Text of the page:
President and Commander-In-Chief of the Armed Forces
Aso Rock Villa, 3 Arms Zone
Garki – Abuja
Federal Republic of Nigeria
NIGERIAN ROADS: A TALE OF WOES
Federal Roads Maintenance Agency (FERMA) was established by Act No.7 of 2002 enacted by the National Assembly and assented to by President Olusegun Obasanjo. With this Act establishing the Federal Roads Maintenance Agency and for matters connected herewith, FERMA became Nigeria’s first institutional mechanism for monitoring and maintaining all Federal roads in the country. First Governing Board of FERMA chaired by Engr. Guy Otobo was inaugurated by the then Hon. Minister of Works and Housing, Chief Tony Anenih on 27th January 2003.
The Mission of the agency is to efficiently and effectively monitor and administer road maintenance with the objective of keeping all federal roads in good and safe conditions while the Vision is to become the most efficient road maintenance management organization that will enhance the economic well-being and interest of Nigerians.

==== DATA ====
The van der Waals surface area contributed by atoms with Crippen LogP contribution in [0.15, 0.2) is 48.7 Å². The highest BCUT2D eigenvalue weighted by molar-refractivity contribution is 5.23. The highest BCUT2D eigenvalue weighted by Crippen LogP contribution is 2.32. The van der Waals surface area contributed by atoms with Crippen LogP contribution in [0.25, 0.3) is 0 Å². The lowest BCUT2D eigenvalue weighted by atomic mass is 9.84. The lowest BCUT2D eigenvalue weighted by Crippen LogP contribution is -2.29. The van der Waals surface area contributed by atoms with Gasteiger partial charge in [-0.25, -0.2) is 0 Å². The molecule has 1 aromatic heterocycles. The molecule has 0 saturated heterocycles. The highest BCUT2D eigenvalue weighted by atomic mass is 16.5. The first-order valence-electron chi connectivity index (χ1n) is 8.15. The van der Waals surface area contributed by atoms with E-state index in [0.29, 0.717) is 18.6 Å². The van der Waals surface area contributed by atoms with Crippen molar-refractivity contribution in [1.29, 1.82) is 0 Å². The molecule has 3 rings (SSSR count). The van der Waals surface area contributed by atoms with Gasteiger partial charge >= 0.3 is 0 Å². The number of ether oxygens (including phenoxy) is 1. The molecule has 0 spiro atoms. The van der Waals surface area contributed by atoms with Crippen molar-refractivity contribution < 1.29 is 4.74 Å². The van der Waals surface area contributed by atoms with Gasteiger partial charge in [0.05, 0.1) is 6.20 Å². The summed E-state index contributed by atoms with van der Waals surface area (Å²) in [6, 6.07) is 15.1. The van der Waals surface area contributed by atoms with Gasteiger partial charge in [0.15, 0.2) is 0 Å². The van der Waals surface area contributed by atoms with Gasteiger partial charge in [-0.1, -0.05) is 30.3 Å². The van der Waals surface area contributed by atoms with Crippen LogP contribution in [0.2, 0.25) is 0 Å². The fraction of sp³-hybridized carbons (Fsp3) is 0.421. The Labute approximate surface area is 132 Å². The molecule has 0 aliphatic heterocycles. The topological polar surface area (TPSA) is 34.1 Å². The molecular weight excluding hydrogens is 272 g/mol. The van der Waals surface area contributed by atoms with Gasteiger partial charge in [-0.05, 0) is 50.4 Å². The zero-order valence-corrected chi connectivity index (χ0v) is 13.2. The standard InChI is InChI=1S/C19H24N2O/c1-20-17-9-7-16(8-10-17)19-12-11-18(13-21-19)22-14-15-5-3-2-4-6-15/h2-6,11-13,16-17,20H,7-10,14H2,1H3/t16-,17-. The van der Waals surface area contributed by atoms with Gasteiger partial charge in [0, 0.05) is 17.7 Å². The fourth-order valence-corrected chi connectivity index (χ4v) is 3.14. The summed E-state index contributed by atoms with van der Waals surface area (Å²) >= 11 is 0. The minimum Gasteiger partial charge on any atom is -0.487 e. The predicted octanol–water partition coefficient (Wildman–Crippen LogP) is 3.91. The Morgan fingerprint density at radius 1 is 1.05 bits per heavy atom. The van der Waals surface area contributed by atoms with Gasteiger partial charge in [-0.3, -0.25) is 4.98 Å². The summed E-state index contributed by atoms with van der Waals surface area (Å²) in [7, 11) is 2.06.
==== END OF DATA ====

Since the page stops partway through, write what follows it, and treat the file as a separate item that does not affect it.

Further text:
From the foregoing, it can be observed that the agency has not lived up to expectation going by the present state of roads in the country. Most of the federal roads that dotted the length and breadth of the country are crying for attention.
It will be recalled that the Minister of Finance, Budget and National Planning, Zainab Ahmed once disclosed that most of the bad roads in Nigeria belong to the states. The minister argued that most bad roads in the country were within the jurisdiction of states. She made this statement after the Federal Executive Council (FEC) meeting that held on the 13th of November, 2019 in Abuja.